Environment of the Grand Canyon
The North Rim of the Canyon at 8,000 ft. in elevation has Aspen Groves, large meadows, fir trees and a more alpine like environment. The South Rim has large stands of Ponderosa Pines, and Pinion Juniper forests due to an elevation of about 1,000 feet lower than that of the North Rim. As one descends towards the Canyon floor they will see an increasing number of desert plants as well as trees and shrubs found along the transitional zone. The lower in elevation you go the less annual precipitation the Canyon receives and the warmer the temperatures. When you reach the bottom of the canyon these climatic changes result in a lower Sonoran life zone like those of the Phoenix Valley. Here you will find numerous cacti and other Sonoran plants. There are also many microclimates within the Grand Canyon along the Colorado River or in riparian areas where giant cottonwoods, willow, and maidenhair ferns abound alongside variations in Grand Canyon weather.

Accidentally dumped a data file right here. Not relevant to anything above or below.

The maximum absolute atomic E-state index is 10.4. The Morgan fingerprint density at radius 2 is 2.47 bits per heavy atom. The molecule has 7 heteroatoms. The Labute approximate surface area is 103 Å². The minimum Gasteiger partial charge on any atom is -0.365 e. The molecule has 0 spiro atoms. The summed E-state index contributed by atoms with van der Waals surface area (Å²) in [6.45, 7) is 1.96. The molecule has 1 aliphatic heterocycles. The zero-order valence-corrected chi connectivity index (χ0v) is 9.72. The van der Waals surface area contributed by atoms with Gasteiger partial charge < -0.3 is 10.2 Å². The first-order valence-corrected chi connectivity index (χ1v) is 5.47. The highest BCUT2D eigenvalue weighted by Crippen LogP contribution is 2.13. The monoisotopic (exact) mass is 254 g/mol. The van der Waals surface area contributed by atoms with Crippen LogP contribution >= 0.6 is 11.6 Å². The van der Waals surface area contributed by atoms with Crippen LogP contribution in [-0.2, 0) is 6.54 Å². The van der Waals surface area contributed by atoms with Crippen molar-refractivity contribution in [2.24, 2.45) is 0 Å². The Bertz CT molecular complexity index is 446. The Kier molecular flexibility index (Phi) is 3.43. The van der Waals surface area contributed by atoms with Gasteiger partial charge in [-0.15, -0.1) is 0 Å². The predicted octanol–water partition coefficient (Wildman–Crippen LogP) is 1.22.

The animal life the Grand Canyon has to offer is also quite impressive. The rims of the Canyon have some of the largest elk in the world, a healthy mountain lion population, and large herds of mule deer. You will also find other wildlife like javalina, bobcat, turkeys and coyotes, as well as the nearly extinct California condor. The Canyon also has species found nowhere else like the kaibab squirrel and Grand Canyon pink rattle snake. Below the rim you'll find ringtail cats, bighorn sheep, and all kinds of reptiles and birds. Perennial Creeks hold numerous species of amphibians, and the Colorado River is habitat for beavers, and several types of fish including the endangered humpback chub. The Grand Canyon is home to a huge array of life, and anyone who visits this amazing destination will surely appreciate the magnitude of its diversity.